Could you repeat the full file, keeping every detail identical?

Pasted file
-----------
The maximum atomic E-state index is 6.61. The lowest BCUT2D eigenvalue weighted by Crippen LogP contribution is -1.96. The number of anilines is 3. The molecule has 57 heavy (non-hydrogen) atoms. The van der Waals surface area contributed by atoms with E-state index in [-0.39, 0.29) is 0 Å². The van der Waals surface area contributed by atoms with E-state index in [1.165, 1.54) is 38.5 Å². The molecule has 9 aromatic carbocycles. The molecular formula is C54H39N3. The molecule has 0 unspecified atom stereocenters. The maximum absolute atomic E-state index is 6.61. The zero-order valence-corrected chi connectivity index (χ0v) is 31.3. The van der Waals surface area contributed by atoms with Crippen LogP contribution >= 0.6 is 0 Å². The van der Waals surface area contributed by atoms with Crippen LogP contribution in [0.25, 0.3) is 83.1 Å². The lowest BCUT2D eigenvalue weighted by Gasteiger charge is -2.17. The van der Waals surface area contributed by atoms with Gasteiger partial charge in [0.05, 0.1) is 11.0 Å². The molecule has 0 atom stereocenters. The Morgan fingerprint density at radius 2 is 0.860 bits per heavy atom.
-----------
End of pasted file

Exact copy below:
The maximum atomic E-state index is 6.61. The lowest BCUT2D eigenvalue weighted by Crippen LogP contribution is -1.96. The number of anilines is 3. The molecule has 57 heavy (non-hydrogen) atoms. The van der Waals surface area contributed by atoms with E-state index in [-0.39, 0.29) is 0 Å². The van der Waals surface area contributed by atoms with E-state index in [1.165, 1.54) is 38.5 Å². The molecule has 9 aromatic carbocycles. The molecular formula is C54H39N3. The molecule has 0 unspecified atom stereocenters. The maximum absolute atomic E-state index is 6.61. The zero-order valence-corrected chi connectivity index (χ0v) is 31.3. The van der Waals surface area contributed by atoms with Crippen LogP contribution >= 0.6 is 0 Å². The van der Waals surface area contributed by atoms with Crippen LogP contribution in [0.25, 0.3) is 83.1 Å². The lowest BCUT2D eigenvalue weighted by Gasteiger charge is -2.17. The van der Waals surface area contributed by atoms with Gasteiger partial charge in [0.05, 0.1) is 11.0 Å². The molecule has 0 atom stereocenters. The Morgan fingerprint density at radius 2 is 0.860 bits per heavy atom.